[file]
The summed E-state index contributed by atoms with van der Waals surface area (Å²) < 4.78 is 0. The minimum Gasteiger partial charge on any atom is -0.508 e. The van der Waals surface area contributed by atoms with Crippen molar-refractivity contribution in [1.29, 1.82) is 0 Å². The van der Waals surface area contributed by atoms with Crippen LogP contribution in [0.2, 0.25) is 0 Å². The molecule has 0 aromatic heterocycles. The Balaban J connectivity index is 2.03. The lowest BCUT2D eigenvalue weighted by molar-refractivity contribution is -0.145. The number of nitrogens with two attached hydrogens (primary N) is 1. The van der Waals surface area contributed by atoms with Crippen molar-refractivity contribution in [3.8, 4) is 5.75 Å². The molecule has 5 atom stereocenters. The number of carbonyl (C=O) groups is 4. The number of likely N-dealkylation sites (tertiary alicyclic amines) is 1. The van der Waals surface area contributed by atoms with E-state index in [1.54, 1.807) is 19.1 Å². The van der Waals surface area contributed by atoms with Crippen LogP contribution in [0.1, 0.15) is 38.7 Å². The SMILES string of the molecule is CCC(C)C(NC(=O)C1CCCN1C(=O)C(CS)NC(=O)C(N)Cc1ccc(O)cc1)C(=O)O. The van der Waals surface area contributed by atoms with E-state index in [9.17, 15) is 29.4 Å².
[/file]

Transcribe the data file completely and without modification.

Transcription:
The summed E-state index contributed by atoms with van der Waals surface area (Å²) < 4.78 is 0. The minimum Gasteiger partial charge on any atom is -0.508 e. The van der Waals surface area contributed by atoms with Crippen molar-refractivity contribution in [1.29, 1.82) is 0 Å². The van der Waals surface area contributed by atoms with Crippen LogP contribution in [0.2, 0.25) is 0 Å². The molecule has 0 aromatic heterocycles. The Balaban J connectivity index is 2.03. The lowest BCUT2D eigenvalue weighted by molar-refractivity contribution is -0.145. The number of nitrogens with two attached hydrogens (primary N) is 1. The van der Waals surface area contributed by atoms with Crippen molar-refractivity contribution in [3.8, 4) is 5.75 Å². The molecule has 5 atom stereocenters. The number of carbonyl (C=O) groups is 4. The number of likely N-dealkylation sites (tertiary alicyclic amines) is 1. The van der Waals surface area contributed by atoms with E-state index in [1.54, 1.807) is 19.1 Å². The van der Waals surface area contributed by atoms with Crippen LogP contribution in [0.1, 0.15) is 38.7 Å². The SMILES string of the molecule is CCC(C)C(NC(=O)C1CCCN1C(=O)C(CS)NC(=O)C(N)Cc1ccc(O)cc1)C(=O)O. The van der Waals surface area contributed by atoms with E-state index in [9.17, 15) is 29.4 Å².